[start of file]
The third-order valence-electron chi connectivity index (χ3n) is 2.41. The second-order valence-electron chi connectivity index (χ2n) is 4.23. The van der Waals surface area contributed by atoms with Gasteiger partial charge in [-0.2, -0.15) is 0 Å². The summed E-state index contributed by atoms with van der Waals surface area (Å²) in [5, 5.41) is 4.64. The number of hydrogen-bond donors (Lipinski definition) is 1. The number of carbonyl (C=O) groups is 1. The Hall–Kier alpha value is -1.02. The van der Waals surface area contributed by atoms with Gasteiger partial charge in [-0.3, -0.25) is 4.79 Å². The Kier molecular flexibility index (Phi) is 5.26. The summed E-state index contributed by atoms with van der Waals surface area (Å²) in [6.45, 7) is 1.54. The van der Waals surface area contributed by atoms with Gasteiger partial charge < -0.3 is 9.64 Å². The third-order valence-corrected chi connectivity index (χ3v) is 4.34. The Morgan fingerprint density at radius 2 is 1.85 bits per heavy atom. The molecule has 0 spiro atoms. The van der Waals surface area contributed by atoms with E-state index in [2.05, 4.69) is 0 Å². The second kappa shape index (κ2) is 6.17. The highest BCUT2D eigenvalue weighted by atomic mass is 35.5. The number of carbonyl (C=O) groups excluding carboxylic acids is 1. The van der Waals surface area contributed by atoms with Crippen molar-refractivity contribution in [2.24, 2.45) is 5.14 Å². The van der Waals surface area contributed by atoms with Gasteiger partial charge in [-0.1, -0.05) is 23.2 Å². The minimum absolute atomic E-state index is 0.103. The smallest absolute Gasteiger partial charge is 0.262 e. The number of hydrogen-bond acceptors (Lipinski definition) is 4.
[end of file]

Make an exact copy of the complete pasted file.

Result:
The third-order valence-electron chi connectivity index (χ3n) is 2.41. The second-order valence-electron chi connectivity index (χ2n) is 4.23. The van der Waals surface area contributed by atoms with Gasteiger partial charge in [-0.2, -0.15) is 0 Å². The summed E-state index contributed by atoms with van der Waals surface area (Å²) in [5, 5.41) is 4.64. The number of hydrogen-bond donors (Lipinski definition) is 1. The number of carbonyl (C=O) groups is 1. The Hall–Kier alpha value is -1.02. The van der Waals surface area contributed by atoms with Gasteiger partial charge in [-0.3, -0.25) is 4.79 Å². The Kier molecular flexibility index (Phi) is 5.26. The summed E-state index contributed by atoms with van der Waals surface area (Å²) in [6.45, 7) is 1.54. The van der Waals surface area contributed by atoms with Gasteiger partial charge < -0.3 is 9.64 Å². The third-order valence-corrected chi connectivity index (χ3v) is 4.34. The Morgan fingerprint density at radius 2 is 1.85 bits per heavy atom. The molecule has 0 spiro atoms. The van der Waals surface area contributed by atoms with E-state index in [2.05, 4.69) is 0 Å². The second kappa shape index (κ2) is 6.17. The highest BCUT2D eigenvalue weighted by atomic mass is 35.5. The number of carbonyl (C=O) groups excluding carboxylic acids is 1. The van der Waals surface area contributed by atoms with Crippen molar-refractivity contribution in [2.24, 2.45) is 5.14 Å². The van der Waals surface area contributed by atoms with Gasteiger partial charge in [-0.1, -0.05) is 23.2 Å². The minimum absolute atomic E-state index is 0.103. The smallest absolute Gasteiger partial charge is 0.262 e. The number of hydrogen-bond acceptors (Lipinski definition) is 4.